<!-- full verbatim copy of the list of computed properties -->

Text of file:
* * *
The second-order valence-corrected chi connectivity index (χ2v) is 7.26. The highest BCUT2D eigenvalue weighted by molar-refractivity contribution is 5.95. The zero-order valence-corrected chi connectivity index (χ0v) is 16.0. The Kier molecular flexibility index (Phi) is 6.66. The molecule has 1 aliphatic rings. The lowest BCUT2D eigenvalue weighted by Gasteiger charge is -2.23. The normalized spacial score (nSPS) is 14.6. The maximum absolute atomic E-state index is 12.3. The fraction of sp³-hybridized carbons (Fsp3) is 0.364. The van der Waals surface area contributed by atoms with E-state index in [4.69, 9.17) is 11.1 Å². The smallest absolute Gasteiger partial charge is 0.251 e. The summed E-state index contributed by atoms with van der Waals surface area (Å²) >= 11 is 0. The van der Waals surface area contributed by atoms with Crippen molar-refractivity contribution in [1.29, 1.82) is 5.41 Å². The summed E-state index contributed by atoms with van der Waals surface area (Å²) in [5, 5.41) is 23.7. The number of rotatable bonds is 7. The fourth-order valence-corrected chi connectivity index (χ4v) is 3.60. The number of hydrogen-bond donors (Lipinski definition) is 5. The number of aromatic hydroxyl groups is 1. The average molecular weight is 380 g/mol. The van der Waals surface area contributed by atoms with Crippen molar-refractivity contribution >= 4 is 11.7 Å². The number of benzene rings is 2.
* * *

The second-order valence-corrected chi connectivity index (χ2v) is 7.26. The highest BCUT2D eigenvalue weighted by molar-refractivity contribution is 5.95. The zero-order valence-corrected chi connectivity index (χ0v) is 16.0. The Kier molecular flexibility index (Phi) is 6.66. The molecule has 1 aliphatic rings. The lowest BCUT2D eigenvalue weighted by Gasteiger charge is -2.23. The normalized spacial score (nSPS) is 14.6. The maximum absolute atomic E-state index is 12.3. The fraction of sp³-hybridized carbons (Fsp3) is 0.364. The van der Waals surface area contributed by atoms with E-state index in [4.69, 9.17) is 11.1 Å². The smallest absolute Gasteiger partial charge is 0.251 e. The summed E-state index contributed by atoms with van der Waals surface area (Å²) >= 11 is 0. The van der Waals surface area contributed by atoms with Crippen molar-refractivity contribution in [1.29, 1.82) is 5.41 Å². The summed E-state index contributed by atoms with van der Waals surface area (Å²) in [5, 5.41) is 23.7. The number of rotatable bonds is 7. The fourth-order valence-corrected chi connectivity index (χ4v) is 3.60. The number of hydrogen-bond donors (Lipinski definition) is 5. The number of aromatic hydroxyl groups is 1. The average molecular weight is 380 g/mol. The van der Waals surface area contributed by atoms with Crippen molar-refractivity contribution >= 4 is 11.7 Å². The number of benzene rings is 2.